Mercyhurst's Landowski excels after change in wrestling focus
By Bill West
Published: Monday, Feb. 3, 2014, 11:21 p.m.
Before he became the best 149-pound NCAA Division II wrestler in the state — if not a considerable portion of the country — Jeremy Landowski realized he needed to stop paying so much attention to the way his opponents operated.
Landowski, a redshirt sophomore at Mercyhurst and a 2011 Burrell grad, squeezed the full potential out of his own talents once he simplified the way he viewed challengers about a year ago. A surge of assurance followed.
Now, Landowski has embarked on a career-changing win streak that's put him on a short list of NCAA title contenders.
“Once my confidence gets rolling, the matches just get easier and easier,” said Landowski, who is 14-4 overall — including 11-1 against Division II opponents — and has won 10 matches in a row. “It's just a big mental game for me. My freshman year, I was concentrating more on what other kids would do. I really feel like now I'm wrestling my match, my style, and just attacking more.”
Landowski started as a freshman 141-pounder and finished his debut season with a 15-12 record.
Last season, he redshirted and primarily competed at open tournaments that allowed him to square off against college-level opponents without wasting eligibility. Landowski, who alternated between the 141- and 149-pound weight classes, finished the season with a 26-7 record that included nine pins and seven major decisions, and he won titles at the Niagara County Community College Open, the Mount Union Open and the Jamestown (N.Y.) Community College Open.
Back in the Lakers' lineup this winter but slowed a bit by injury, Landowski went 4-4 through November and December. Some of the losses came as little surprise: At the Pennsylvania State Athletic Conference tournament, he lost 5-4 to Justin Arthur (22-8) of Division I Clarion and also dropped a 19-7 major decision to Edinboro's David Habat (21-4), who is ranked No. 16 in Division I.
The arrival of a new year seemingly brought forth a new Landowski, who moved himself up to No. 1 in the NCAA Division II Super Region One ranking for 149-pounders over the course of January.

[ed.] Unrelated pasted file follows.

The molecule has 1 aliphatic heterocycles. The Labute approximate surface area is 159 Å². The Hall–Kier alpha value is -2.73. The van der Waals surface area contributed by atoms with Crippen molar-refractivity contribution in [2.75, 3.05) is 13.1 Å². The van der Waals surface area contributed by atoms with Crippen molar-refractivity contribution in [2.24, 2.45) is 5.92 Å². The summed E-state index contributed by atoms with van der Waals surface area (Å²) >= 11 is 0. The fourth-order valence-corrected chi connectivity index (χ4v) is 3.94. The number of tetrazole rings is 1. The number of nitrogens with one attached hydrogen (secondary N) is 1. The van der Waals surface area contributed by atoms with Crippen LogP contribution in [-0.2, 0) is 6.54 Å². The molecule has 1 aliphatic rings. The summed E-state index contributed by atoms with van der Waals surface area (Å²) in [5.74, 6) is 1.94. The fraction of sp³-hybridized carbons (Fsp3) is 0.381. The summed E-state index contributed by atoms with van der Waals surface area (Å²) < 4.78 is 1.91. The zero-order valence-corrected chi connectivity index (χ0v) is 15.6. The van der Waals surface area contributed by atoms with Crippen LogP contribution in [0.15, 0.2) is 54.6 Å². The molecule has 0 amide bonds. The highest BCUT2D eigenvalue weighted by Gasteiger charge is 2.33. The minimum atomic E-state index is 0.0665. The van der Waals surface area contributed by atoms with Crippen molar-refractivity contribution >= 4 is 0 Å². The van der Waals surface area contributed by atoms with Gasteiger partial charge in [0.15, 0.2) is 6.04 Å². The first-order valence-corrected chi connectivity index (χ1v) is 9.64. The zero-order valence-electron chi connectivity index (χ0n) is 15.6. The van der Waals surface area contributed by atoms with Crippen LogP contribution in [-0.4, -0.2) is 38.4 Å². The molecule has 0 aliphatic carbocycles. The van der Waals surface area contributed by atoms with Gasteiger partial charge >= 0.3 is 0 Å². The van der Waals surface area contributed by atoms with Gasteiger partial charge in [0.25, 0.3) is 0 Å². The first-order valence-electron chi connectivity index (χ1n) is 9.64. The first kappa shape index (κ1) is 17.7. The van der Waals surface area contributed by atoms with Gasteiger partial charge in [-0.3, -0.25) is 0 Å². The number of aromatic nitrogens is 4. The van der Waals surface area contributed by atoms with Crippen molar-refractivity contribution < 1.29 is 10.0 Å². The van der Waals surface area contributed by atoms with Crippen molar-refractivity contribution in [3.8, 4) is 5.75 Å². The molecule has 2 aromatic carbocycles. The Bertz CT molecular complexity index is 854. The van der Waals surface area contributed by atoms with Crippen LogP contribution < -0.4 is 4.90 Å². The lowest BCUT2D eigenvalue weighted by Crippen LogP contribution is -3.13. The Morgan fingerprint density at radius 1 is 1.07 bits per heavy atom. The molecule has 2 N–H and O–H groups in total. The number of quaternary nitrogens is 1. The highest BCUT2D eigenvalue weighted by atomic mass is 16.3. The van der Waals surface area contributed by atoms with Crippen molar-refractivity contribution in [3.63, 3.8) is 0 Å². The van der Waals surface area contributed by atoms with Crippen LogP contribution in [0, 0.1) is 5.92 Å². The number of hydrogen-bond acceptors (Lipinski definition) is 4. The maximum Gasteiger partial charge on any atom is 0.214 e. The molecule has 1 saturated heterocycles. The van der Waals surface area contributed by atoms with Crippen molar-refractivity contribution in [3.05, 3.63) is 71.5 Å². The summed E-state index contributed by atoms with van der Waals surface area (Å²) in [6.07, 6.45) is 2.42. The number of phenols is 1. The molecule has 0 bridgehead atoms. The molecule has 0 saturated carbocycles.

Key to that ascension was a 11-5 win over Kutztown's Joe Esposito, the previous holder of the top spot in Super Region One, which includes teams from Pennsylvania, West Virginia, Ohio and Massachusetts. Esposito, like several of Landowski's other opponents, scored first, as he got a takedown just 10 seconds in the match. But Landowski rallied late in first period and pulled away thereafter.
“I feel like my whole career, as the match goes on, I get better,” he said. “I definitely don't want to give up the first takedown in every match, but it happens sometimes. I'm just working on putting whole matches together. That'll propel me at the end of the year when I'll be in very tight matches, and that first takedown will be very important.”
Mercyhurst coach Mike Wehler is one person who has no worries about Landowski's slow starts.
“He wrestles a hard seven minutes, and I think he's been getting sharper as the year goes on,” Wehler said. “I think he'll be firing on all cylinders come tournament time.”
Landowski attributes his style and his work ethic to his time at Burrell. He believes he and fellow Burrell alums Brian Beattie, a redshirt sophomore 197-pounder, and freshman 184-pounder Dakota DesLauriers all provide Mercyhurst (14-1), which is ranked No. 9 in Division II, the Bucs' trademark brand of intensity — Beattie is 10-9 overall this season, while DesLauriers is 5-6.
Another Burrell alum, 2006 graduate Josh Shields, set the bar for success at Mercyhurst when he became the Lakers' first national champ in 2009.
“What they started building, I just want to keep building on that,” Landowski said of Josh Shields and his brother, Jordan, another Mercyhurst standout. “I want to keep the tradition alive of Burrell wrestlers coming here and having success.”
Josh Shields had a chance to coach Landowski at the PSAC championships when Wehler left the team to handle a family issue.
“All of his hard work is finally paying off,” said Shields, who has known Landowski for more than a decade. “He has really started believing in himself and believing in his offense on his feet, which is the area where he somewhat struggled in high school. Now he's the one going after takedowns. But he's got that last piece down, that mental piece, so the sky is the ceiling for him. ... I know his goal is to be a national champ, and the way he's going, it's certainly achievable.”
Before Landowski begins the NCAA individual postseason March 1 at the Super Region One tournament, he might square off with his cousin, Cole Landowski, a freshman 149-pounder at Pitt-Johnstown and Kiski Area alum. Mercyhurst and Pitt-Johnstown meet Feb. 19 in Johnstown, which also is the host site of the regional championships.
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